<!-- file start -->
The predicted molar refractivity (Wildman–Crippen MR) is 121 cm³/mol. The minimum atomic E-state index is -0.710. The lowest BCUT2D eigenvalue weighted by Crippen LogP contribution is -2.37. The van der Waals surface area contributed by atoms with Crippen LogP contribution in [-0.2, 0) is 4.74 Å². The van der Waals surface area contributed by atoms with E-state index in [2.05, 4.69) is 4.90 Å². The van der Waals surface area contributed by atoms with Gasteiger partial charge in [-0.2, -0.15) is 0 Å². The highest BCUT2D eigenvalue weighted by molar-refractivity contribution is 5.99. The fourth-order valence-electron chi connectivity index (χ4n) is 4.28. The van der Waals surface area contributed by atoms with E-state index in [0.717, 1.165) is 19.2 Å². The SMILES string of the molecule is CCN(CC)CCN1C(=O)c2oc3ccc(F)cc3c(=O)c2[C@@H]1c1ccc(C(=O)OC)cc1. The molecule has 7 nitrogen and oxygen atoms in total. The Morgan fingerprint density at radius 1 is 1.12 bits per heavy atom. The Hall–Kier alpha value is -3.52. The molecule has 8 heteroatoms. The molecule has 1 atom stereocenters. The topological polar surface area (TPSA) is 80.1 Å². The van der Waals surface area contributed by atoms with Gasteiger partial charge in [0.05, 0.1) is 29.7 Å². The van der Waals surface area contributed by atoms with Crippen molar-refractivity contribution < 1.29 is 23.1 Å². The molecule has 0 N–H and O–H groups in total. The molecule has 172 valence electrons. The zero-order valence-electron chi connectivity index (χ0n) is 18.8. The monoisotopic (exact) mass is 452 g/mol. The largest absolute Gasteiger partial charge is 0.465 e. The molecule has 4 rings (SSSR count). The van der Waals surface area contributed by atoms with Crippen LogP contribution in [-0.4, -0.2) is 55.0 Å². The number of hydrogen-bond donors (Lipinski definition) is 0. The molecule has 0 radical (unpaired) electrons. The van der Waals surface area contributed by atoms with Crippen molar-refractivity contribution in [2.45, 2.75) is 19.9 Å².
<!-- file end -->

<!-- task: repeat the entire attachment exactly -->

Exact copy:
The predicted molar refractivity (Wildman–Crippen MR) is 121 cm³/mol. The minimum atomic E-state index is -0.710. The lowest BCUT2D eigenvalue weighted by Crippen LogP contribution is -2.37. The van der Waals surface area contributed by atoms with Crippen LogP contribution in [-0.2, 0) is 4.74 Å². The van der Waals surface area contributed by atoms with E-state index in [2.05, 4.69) is 4.90 Å². The van der Waals surface area contributed by atoms with Gasteiger partial charge in [-0.2, -0.15) is 0 Å². The highest BCUT2D eigenvalue weighted by molar-refractivity contribution is 5.99. The fourth-order valence-electron chi connectivity index (χ4n) is 4.28. The van der Waals surface area contributed by atoms with E-state index in [0.717, 1.165) is 19.2 Å². The SMILES string of the molecule is CCN(CC)CCN1C(=O)c2oc3ccc(F)cc3c(=O)c2[C@@H]1c1ccc(C(=O)OC)cc1. The molecule has 7 nitrogen and oxygen atoms in total. The Morgan fingerprint density at radius 1 is 1.12 bits per heavy atom. The Hall–Kier alpha value is -3.52. The molecule has 8 heteroatoms. The molecule has 1 atom stereocenters. The topological polar surface area (TPSA) is 80.1 Å². The van der Waals surface area contributed by atoms with Gasteiger partial charge in [0.05, 0.1) is 29.7 Å². The van der Waals surface area contributed by atoms with Crippen molar-refractivity contribution < 1.29 is 23.1 Å². The molecule has 0 N–H and O–H groups in total. The molecule has 172 valence electrons. The zero-order valence-electron chi connectivity index (χ0n) is 18.8. The monoisotopic (exact) mass is 452 g/mol. The largest absolute Gasteiger partial charge is 0.465 e. The molecule has 4 rings (SSSR count). The van der Waals surface area contributed by atoms with Crippen LogP contribution in [-0.4, -0.2) is 55.0 Å². The number of hydrogen-bond donors (Lipinski definition) is 0. The molecule has 0 radical (unpaired) electrons. The van der Waals surface area contributed by atoms with Crippen molar-refractivity contribution in [2.45, 2.75) is 19.9 Å².